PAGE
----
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P' Pinchas - The Rhythm of Life

07/20/2017 10:36:47 PM


Rabbi Joshua Meisner

Parshas Pinchas begins with a command to wage war against Midyan.  Hashem then notifies Moshe that this will be his last war, Moshe replies that Hashem needs to appoint a successor, and Hashem names Yehoshua as the next leader.  Directly following are passages describing the laws of the mussafim, which interrupt the narrative prior to the fighting of the anticipated war.

To explain this flow, Rashi cites a midrash that provides a parable to a dying princess who entreats her husband to take care of her children.  He responds, “Before you instruct me regarding your children, command your children regarding me that they not rebel against me.”  So, too, when Moshe requested that Hashem look after Klal Yisroel by appointing a leader, Hashem responded that Moshe must command Klal Yisroel to cultivate their relationship with Him by offering korbanos.  However, how this is to be achieved by the korbanos requires elucidation. 

The passages of the korbanos are themselves strange; we would have expected to find for each chag a set of korbanos that reflect its special nature.  However, while such may be observed in Sefer Vayikra, this appears to not be the case in the current parsha.  On Rosh Chodesh, the mussaf offering is 2 bulls, 1 ram, and 7 lambs.  On each day of Pesach, the offering is 2 bulls, 1 ram, and 7 lambs.  On Shavu’os, the mussaf is 2 bulls, 1 ram, and 7 lambs.  And on Rosh HaShana, Yom Kippur, and Shmini Atzeres, the mussafim consist of 1 bull, 1 ram, and 7 lambs.  Why do all of the chagim have such similar korbanos?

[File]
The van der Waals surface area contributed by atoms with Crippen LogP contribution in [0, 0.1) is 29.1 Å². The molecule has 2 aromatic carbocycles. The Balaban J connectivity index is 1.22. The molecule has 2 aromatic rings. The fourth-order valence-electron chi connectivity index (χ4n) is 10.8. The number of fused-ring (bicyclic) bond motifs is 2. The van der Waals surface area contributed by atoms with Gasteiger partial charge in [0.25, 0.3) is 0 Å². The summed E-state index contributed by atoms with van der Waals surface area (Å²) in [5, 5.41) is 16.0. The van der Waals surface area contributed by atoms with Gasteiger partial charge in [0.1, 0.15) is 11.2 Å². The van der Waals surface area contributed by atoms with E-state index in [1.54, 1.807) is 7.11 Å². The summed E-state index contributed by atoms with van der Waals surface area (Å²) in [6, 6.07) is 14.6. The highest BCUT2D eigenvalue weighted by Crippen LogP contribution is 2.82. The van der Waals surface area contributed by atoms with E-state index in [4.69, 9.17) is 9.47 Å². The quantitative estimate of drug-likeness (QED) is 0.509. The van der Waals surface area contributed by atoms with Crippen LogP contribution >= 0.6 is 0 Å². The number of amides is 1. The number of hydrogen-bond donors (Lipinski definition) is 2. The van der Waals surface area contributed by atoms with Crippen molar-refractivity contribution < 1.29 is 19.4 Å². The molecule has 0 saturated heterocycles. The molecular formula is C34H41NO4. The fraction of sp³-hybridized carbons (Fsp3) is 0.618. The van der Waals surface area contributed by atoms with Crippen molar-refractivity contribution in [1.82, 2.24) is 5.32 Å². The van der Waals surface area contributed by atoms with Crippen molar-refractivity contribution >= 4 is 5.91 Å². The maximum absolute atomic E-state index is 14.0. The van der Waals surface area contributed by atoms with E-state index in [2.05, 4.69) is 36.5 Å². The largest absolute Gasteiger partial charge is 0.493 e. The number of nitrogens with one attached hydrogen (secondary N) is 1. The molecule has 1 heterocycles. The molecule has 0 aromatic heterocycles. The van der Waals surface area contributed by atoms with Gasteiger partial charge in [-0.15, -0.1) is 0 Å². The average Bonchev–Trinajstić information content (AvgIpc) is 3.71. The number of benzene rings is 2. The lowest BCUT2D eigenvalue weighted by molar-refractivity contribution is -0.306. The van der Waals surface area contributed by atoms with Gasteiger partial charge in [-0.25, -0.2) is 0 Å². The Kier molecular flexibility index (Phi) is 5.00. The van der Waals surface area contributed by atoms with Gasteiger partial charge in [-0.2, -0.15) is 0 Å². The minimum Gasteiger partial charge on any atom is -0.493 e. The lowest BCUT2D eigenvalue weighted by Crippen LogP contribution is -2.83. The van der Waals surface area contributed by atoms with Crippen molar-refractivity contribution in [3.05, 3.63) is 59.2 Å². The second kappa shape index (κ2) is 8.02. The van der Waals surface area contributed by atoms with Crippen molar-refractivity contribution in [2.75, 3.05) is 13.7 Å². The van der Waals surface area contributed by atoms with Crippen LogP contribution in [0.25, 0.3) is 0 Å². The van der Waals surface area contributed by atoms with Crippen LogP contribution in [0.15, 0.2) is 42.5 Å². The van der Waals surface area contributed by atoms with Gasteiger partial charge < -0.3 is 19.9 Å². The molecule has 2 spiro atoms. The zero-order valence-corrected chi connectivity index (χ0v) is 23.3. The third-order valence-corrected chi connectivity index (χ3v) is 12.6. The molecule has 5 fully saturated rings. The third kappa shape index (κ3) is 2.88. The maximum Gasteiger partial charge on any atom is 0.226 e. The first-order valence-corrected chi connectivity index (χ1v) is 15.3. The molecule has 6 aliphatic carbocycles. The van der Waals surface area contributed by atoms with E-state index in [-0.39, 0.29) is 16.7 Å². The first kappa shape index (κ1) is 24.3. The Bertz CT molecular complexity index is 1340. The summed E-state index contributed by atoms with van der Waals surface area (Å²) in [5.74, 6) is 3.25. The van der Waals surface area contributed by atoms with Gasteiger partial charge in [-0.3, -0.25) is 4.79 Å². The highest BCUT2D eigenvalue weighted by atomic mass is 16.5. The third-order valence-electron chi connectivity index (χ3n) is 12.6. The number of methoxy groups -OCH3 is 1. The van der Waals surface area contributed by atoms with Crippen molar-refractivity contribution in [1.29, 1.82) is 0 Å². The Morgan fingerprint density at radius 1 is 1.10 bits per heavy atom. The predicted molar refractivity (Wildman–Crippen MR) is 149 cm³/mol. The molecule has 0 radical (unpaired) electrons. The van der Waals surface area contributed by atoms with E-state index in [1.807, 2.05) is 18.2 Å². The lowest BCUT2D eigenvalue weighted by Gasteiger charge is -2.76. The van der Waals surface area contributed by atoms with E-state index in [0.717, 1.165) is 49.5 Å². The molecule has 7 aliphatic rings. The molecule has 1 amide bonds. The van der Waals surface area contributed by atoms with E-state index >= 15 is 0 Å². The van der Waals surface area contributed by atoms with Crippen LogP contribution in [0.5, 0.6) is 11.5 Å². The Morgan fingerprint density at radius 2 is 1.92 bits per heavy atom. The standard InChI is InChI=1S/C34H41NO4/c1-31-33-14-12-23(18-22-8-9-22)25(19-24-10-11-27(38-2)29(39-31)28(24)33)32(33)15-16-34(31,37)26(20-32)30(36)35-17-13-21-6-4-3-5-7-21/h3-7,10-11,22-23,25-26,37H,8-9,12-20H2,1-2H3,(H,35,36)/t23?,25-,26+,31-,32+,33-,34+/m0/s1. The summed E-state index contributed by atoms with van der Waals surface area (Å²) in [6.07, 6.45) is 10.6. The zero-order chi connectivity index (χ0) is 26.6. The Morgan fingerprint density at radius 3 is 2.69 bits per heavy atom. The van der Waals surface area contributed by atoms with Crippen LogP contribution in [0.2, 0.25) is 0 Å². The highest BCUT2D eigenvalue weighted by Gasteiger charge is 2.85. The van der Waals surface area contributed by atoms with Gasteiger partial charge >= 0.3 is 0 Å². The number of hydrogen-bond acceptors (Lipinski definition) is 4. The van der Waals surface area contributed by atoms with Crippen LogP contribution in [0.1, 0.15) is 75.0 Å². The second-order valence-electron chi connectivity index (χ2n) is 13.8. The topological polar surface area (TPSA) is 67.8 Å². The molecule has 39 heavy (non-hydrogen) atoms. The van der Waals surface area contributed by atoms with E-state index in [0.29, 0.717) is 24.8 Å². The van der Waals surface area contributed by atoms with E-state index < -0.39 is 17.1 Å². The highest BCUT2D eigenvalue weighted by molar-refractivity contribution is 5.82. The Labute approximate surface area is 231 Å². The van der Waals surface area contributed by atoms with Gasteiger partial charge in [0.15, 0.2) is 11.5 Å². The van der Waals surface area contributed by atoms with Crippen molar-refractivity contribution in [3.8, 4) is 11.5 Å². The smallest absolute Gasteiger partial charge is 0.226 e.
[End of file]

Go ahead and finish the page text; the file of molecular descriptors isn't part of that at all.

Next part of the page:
There is a well-known halacha that we do not say tachanun on Tish’a B’Av because it is a “mo’ed”.  R’ Yeruchem Levovitz, quoted in Alei Shur, explains that just as there are mo’adim of closeness, such as the regalim, so, too, are there mo’adim of distance, such as the four fasts.  A mo’ed is merely an opportunity to meet with Hashem, and the nature of the day determines the character of this meeting.

               The role that Moshe envisioned for the leader to succeed him was “to walk in front of them and to enter in front of them; to take them out and to bring them in”.  This leader is intended to provide structure to the nation, to tell them what to do and when.  In the midbar, the people’s lives were completely plotted out for them.  Moshe recognized, though, that upon their entrance to the land, the nation would need a new structure due to the greater scope of their existence.  Hashem added to this that the people themselves needed to take an active role in the administration of this structure through these korbanos.

               Life brings a wide variety of situations, but the korbanos provide a calming regularity.  Every day, come what may, the kohanim offer one lamb in the morning and one lamb in the afternoon, one lamb in the morning and one lamb in the afternoon.  Every Shabbos, this pattern is built upon by the weekly rhythm of two lambs, two lambs, two lambs. And as the Jews traversed the year, they were greeted by a beat of 2-1-7, 2-1-7, 2-1-7.  The mussafim thus provide structure to the life of Klal Yisroel.  Each day has its own character, but they all share the obligation of introspection and the determination of where a person stands in his relationship to Hashem.  Only once this metronome is set in place can the Jews move on to their new existence in Eretz Yisroel.

Wed, February 28 2024 19 Adar I 5784